Three Things You Need To Know Before You Sign Your Next Office Lease
Reading this post could literally save you thousands of dollars over the course of your next lease, and create an office that helps you attract and retain the talent you are looking for.
1. You need up to 1/3 less space than you currently occupy.
Most of the time a company leader notes the square footage number in his existing lease, estimates how many more employees he may be hiring over the next five to ten years, increases the square footage number proportionally and then goes looking for a larger sized space. However, when you signed that lease five years ago, work looked different than it does today. Today, your employees are more mobile; they do not need the same office configuration that they have had. Thinking differently about how you will use the space – creating a higher quality space that can be used by multiple users – not only saves you money, but it has been proven to improve collaboration, engagement, and productivity.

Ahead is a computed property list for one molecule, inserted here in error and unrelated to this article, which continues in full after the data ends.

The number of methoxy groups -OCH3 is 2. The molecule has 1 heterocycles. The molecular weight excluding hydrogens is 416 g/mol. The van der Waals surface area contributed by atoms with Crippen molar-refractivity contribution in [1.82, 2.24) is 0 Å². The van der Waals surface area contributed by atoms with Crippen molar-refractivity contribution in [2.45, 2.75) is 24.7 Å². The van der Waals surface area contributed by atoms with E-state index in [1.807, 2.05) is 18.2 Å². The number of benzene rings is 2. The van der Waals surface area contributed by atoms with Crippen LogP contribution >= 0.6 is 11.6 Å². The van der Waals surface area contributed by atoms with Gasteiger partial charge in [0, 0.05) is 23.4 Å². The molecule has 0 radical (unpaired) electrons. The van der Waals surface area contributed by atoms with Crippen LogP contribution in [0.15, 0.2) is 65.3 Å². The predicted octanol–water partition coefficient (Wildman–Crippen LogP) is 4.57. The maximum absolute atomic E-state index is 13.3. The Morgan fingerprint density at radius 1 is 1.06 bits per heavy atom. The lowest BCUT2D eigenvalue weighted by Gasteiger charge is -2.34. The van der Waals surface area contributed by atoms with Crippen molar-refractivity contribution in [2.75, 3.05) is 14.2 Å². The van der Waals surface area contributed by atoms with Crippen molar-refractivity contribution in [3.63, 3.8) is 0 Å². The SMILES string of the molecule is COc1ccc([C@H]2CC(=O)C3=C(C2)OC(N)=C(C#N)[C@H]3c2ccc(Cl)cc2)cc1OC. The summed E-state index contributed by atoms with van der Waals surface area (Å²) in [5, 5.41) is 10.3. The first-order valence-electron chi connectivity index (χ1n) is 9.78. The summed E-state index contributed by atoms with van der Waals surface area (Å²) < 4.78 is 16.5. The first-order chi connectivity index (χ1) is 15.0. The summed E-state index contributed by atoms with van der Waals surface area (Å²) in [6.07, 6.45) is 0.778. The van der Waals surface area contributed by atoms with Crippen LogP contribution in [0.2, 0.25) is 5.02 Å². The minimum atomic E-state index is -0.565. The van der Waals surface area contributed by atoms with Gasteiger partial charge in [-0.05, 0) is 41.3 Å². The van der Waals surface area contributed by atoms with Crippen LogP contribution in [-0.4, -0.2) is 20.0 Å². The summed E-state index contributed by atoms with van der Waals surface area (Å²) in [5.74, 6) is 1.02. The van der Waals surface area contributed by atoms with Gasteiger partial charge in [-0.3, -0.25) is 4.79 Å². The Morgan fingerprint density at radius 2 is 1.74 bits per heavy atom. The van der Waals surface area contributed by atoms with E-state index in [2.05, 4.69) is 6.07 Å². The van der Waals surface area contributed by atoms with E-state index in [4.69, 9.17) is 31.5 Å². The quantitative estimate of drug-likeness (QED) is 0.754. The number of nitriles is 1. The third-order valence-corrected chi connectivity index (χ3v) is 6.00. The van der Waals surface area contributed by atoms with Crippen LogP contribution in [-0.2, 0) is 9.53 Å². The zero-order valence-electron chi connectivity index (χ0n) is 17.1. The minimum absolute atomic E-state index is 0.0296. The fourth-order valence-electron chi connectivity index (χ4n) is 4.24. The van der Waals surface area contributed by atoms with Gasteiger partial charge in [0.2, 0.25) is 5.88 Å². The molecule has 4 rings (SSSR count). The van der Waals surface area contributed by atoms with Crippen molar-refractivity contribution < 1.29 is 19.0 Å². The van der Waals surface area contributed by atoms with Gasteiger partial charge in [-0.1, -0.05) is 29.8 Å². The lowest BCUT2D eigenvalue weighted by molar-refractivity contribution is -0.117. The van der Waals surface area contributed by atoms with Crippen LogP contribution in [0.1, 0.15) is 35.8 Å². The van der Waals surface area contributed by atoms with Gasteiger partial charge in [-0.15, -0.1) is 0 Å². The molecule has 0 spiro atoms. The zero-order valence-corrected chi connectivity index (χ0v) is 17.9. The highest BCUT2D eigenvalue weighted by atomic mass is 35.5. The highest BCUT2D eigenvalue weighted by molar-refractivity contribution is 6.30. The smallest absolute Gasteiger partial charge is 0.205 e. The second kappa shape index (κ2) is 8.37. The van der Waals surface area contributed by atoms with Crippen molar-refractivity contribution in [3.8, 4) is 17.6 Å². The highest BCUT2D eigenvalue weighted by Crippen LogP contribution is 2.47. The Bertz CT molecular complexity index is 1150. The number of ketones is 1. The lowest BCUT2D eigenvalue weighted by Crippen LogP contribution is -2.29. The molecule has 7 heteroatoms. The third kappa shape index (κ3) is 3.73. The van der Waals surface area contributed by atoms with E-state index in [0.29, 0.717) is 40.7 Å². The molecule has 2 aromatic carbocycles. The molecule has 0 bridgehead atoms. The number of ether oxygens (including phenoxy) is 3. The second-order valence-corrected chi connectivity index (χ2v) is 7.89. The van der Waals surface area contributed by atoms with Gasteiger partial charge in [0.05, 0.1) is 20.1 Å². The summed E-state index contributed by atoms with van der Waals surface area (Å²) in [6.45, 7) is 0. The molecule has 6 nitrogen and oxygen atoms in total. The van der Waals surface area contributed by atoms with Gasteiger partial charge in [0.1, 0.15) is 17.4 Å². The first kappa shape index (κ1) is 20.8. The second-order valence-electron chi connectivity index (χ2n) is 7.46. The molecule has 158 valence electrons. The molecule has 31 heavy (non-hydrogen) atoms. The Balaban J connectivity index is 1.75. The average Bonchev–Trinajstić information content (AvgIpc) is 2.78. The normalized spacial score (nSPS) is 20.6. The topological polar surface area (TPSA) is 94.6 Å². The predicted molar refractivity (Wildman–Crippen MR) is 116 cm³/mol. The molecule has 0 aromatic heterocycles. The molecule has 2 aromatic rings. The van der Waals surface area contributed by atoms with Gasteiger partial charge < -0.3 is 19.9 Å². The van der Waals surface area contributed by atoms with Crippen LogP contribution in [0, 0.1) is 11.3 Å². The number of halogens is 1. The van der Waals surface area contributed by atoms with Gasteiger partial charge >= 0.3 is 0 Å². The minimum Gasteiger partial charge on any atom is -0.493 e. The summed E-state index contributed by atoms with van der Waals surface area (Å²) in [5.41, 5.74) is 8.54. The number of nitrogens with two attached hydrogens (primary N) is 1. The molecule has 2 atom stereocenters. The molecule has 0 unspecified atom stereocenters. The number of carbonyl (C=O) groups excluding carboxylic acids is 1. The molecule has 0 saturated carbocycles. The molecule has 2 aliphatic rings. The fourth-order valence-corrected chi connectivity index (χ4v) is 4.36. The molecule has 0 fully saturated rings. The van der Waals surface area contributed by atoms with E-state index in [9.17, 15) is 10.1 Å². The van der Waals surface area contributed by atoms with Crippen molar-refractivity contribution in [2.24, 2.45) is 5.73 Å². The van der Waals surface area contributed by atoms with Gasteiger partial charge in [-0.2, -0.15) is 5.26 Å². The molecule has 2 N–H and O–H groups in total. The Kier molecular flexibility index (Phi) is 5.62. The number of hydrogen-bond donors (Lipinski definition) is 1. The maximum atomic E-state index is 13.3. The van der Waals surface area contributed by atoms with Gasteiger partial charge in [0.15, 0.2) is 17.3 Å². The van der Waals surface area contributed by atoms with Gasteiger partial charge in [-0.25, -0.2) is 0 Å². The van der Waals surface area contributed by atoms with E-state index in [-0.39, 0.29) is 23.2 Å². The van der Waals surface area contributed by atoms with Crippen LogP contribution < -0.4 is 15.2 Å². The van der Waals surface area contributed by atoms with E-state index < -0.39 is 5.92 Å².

2. Request a ceiling tile with a .75 to .90 NRC (noise reduction coefficient) rating.
Most office buildings have a ceiling tile with an NRC of .55. This is a standard that developers use because it is less expensive than one with a higher NRC. However, investing a few dollars in a higher grade ceiling is one of the best decisions you can make to answer the top concern in offices today: noise. A higher rated ceiling tile, coupled with a white noise speaker system (which you can install as a furniture item that you take with you when you leave the space), will measurably impact your employees’ acoustic happiness.
3. Get an upgrade on the bathrooms.
Have you ever had a fabulous meal in a restaurant, only to use their sub-par facilities and ultimately leave wondering if the meal was so great after all? (If the restroom looks like that, then what is going on in the kitchen?) If you are working to attract and retain great talent, then pay attention to the details in the restrooms. Nothing shows respect for your employees than ensuring that the bathrooms at work are clean and modern. Even better, provide individual rooms with a sink and toilet for each one (no more annoying gaps through the stall doors, and no worrying about gender determination.)